Discrete Manufacturing

Award-winning pumpkin grown with engineering

Caleb Otto used his engineering background in NorthWind Technical Services’ pumpkin growing contest with an award-winning pumpkin that weighed almost 800 pounds. Research, formulas, calculations, and automation helped.
By McKenzie Burns October 31, 2018
Photo courtesy: Caleb Otto, NorthWind Technical Services

When the engineers at NorthWind Technical Services, a control system integrator, heard the local church was hosting a pumpkin growing contest, they became curious. What was it like to grow such a massive pumpkin and what did it take to grow one? After the rules were set, the pumpkin growing contest began in May 2018 and the engineers started to learn.

After seeing successful pumpkins in the past, the engineers had no doubt they would acquire the same success. Many hopefuls dreamed of harvesting pumpkins over 100 pounds. As it turned out, most pumpkins reached around 50 pounds-except for one. Caleb Otto, director of project engineering at NorthWind, ended up growing a contest-winning pumpkin in his vegetable garden that reached 12 feet, 8 inches in diameter, 4 ft in height, and weighed in at an impressive 798 pounds. It was a feat that had even the most experienced growers in disbelief; many had invested in greenhouses and additional acreage used specifically for their endeavors.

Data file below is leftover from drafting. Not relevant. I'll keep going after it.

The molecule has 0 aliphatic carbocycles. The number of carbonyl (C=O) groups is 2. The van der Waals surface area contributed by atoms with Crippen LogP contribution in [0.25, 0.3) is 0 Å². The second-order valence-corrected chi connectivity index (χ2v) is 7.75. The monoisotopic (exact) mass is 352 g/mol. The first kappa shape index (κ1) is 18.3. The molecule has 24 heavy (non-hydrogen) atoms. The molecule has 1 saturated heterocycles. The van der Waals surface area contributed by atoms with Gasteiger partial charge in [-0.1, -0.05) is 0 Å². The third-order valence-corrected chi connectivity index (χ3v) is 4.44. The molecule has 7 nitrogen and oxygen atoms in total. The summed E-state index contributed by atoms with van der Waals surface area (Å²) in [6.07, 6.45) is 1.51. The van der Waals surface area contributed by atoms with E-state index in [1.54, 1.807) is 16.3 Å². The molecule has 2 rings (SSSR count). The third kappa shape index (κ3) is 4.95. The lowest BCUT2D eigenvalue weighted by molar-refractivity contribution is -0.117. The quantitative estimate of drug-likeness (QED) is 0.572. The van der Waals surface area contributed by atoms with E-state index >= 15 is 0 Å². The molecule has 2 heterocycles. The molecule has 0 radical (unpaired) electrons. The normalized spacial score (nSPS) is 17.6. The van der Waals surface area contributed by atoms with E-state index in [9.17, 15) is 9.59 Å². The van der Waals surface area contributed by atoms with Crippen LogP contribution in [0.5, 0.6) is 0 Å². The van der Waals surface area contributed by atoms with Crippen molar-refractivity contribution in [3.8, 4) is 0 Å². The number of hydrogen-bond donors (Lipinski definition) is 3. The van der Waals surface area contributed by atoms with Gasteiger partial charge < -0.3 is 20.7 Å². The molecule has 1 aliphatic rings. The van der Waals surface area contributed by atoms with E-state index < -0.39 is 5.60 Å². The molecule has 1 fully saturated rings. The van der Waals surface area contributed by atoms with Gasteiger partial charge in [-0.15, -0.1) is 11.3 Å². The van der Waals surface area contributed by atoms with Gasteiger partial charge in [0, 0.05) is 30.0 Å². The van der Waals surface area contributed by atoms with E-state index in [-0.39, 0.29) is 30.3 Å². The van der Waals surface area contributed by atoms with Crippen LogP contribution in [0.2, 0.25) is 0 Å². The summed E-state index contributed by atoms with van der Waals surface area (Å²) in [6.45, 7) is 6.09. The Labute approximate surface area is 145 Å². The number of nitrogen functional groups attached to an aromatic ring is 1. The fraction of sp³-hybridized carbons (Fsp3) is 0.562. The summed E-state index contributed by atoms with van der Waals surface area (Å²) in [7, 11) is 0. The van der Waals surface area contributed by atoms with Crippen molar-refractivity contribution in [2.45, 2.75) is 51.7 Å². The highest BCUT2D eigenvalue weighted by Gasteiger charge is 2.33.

As expected, growing a pumpkin so monstrous cannot be done without proper preparation. Otto attributes his success not only to the preliminary research, but to his engineering background as well. As a Kansas State University alum, Otto remembered the research conducted by the university’s agricultural department on how to grow above-average vegetables. This research validated what he heard from other pumpkin growers, most notably Dick Wallace, who grew North America’s largest pumpkin in 2016.

Using Wallace’s advice-genetics, water, and sunlight-Otto purchased high-quality seeds with special genetics from a two-time record holder in Rhode Island. He then created a formula to estimate the weight of the pumpkin within +/- 5%. This formula helped calculate how much fertilizer to use and the ideal water consumption. To help with the latter, Caleb created an automatic watering system. The surface area of the leaves was also calculated to find the right amount of sunlight needed to produce the correct amount of photosynthesis.

Otto’s engineering integrity and insight led him on the path to great success as a giant pumpkin grower.


McKenzie Burns
Author Bio: Production Coordinator, CFE Media